Home | Contact | Search | Site Map 
About ESW
What's New
Plan an
For Media
AGI Home

Writing Earth Science

Earth science is more than measurements, maps, charts, and graphs. The language of geoscience, full of unique poetry, offers another avenue to understanding. Offer students a chance to flex their writing muscles in the context of Earth science.

Grade Level: K-12

Wear sunscreen if outside for an extended period. Wear sunglasses on a sunny day. Be aware of the weather, and check for ticks after returning to the classroom.


  • Lined paper, preferably in a hardback notebook
  • Pen or pencil


  1. Find a comfortable spot outdoors, whether far from school or right outside your classroom, and observe the natural world. Can you see earth — and is there anything living in it? Can you hear moving water? Can you feel a dry breeze?

  2. Write a poem describing the natural world where you are. Include as many sensory details as possible. What can you see in the sky, feel in the ground, smell on the earth, taste in the air, hear all around?

  3. Connect these observations with what you’ve learned about Earth science in the classroom. What is the history of this landscape? How did these landforms and organisms come to be? Where and when will the story of these natural materials, forces, and processes continue?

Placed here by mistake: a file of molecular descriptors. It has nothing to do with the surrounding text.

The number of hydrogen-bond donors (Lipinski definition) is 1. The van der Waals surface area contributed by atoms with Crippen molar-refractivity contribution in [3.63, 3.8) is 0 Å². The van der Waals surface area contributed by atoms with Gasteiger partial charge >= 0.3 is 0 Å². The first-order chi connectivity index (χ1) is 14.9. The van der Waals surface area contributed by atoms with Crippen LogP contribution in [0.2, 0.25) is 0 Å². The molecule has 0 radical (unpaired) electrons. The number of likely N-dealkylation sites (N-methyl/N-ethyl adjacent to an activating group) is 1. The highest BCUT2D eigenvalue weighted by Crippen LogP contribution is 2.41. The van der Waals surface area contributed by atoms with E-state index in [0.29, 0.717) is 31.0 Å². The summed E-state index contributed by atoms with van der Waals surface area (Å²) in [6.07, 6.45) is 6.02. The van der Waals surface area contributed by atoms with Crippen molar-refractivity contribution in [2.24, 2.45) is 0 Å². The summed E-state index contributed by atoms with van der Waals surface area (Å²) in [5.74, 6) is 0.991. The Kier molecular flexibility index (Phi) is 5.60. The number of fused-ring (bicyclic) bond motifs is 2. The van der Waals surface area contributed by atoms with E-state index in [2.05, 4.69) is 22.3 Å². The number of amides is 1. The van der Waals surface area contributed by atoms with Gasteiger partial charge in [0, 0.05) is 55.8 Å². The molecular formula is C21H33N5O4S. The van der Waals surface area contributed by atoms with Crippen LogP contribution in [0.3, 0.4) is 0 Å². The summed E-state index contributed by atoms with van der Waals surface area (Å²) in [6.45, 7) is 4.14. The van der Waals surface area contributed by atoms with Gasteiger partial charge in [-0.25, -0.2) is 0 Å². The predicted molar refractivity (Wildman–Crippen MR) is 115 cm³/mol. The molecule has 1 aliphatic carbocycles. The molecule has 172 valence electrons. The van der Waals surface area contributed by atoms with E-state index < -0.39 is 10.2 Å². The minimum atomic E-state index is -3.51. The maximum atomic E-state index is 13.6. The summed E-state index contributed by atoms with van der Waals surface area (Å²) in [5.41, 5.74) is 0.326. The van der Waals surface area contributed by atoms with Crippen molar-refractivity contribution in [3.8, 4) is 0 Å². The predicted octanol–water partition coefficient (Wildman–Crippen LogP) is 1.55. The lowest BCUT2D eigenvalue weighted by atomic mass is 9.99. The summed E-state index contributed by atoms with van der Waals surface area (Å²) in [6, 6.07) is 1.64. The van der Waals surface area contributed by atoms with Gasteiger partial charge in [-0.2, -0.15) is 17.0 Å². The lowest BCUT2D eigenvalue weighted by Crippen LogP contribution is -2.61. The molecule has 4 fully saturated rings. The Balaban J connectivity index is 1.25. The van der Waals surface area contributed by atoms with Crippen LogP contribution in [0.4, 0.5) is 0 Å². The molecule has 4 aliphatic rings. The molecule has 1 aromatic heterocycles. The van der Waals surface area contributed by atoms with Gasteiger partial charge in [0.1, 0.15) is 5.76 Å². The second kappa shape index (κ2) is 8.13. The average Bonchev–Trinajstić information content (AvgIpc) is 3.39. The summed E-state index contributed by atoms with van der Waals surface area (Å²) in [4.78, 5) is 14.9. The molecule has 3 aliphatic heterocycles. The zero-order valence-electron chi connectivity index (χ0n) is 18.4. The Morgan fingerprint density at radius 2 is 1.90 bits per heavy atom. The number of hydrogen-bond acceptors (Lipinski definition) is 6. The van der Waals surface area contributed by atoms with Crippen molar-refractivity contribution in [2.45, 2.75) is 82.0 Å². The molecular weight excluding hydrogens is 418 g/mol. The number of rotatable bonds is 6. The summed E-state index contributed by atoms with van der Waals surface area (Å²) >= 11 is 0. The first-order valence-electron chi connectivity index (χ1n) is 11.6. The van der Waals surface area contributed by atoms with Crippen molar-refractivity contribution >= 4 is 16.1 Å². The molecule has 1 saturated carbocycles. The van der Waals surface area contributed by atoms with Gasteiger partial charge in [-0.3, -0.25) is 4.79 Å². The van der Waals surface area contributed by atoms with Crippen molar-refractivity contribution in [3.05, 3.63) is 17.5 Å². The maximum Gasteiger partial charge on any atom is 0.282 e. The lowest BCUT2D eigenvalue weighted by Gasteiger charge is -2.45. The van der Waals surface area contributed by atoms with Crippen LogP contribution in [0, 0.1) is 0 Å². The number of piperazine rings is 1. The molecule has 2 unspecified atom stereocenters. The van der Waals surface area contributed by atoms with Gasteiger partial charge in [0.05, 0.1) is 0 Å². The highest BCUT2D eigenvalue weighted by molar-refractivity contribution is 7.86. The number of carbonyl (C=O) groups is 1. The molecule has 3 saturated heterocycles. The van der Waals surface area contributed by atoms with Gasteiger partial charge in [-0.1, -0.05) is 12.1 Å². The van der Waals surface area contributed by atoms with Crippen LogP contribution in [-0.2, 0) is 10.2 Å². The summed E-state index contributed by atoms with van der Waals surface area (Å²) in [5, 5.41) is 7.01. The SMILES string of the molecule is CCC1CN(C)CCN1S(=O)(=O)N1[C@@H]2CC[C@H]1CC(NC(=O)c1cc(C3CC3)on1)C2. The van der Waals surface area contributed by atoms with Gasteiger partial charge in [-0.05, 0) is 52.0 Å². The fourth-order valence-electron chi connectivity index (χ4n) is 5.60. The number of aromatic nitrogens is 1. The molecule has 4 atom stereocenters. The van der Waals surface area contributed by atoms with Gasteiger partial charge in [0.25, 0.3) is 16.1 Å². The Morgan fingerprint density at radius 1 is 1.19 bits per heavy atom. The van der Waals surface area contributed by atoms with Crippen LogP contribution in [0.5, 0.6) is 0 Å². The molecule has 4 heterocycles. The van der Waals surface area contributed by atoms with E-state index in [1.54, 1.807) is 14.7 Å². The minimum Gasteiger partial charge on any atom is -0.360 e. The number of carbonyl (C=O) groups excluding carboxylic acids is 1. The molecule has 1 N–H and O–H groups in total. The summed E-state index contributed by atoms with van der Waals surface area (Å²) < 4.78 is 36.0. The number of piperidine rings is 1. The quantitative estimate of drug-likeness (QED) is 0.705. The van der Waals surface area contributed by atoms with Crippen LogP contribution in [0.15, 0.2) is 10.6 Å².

4. If time permits, use your first draft as a starting point for further investigation and research. Maybe study the local geology or search the Web for information on the history of industry in the area. Write a second draft, adding depth to your first impressions with these new understandings.

Back Arrow Back | Next Next Arrow

agi logo

Sponsored by the American Geosciences Institute



Creating Partnerships

Planning the Event

Education Stations & Activities

Media Outreach

Following Up in the Classroom

Earth Science Week Home

ESW logo

 Information Services | Geoscience Education | Public Policy | Environmental
 Publications | Workforce | AGI Events |

agi logo© 2014 All rights reserved.
American Geosciences Institute, 4220 King Street, Alexandria, VA 22302-1502.
Please send any comments or problems with this site to: webmaster@agiweb.org.
Privacy Policy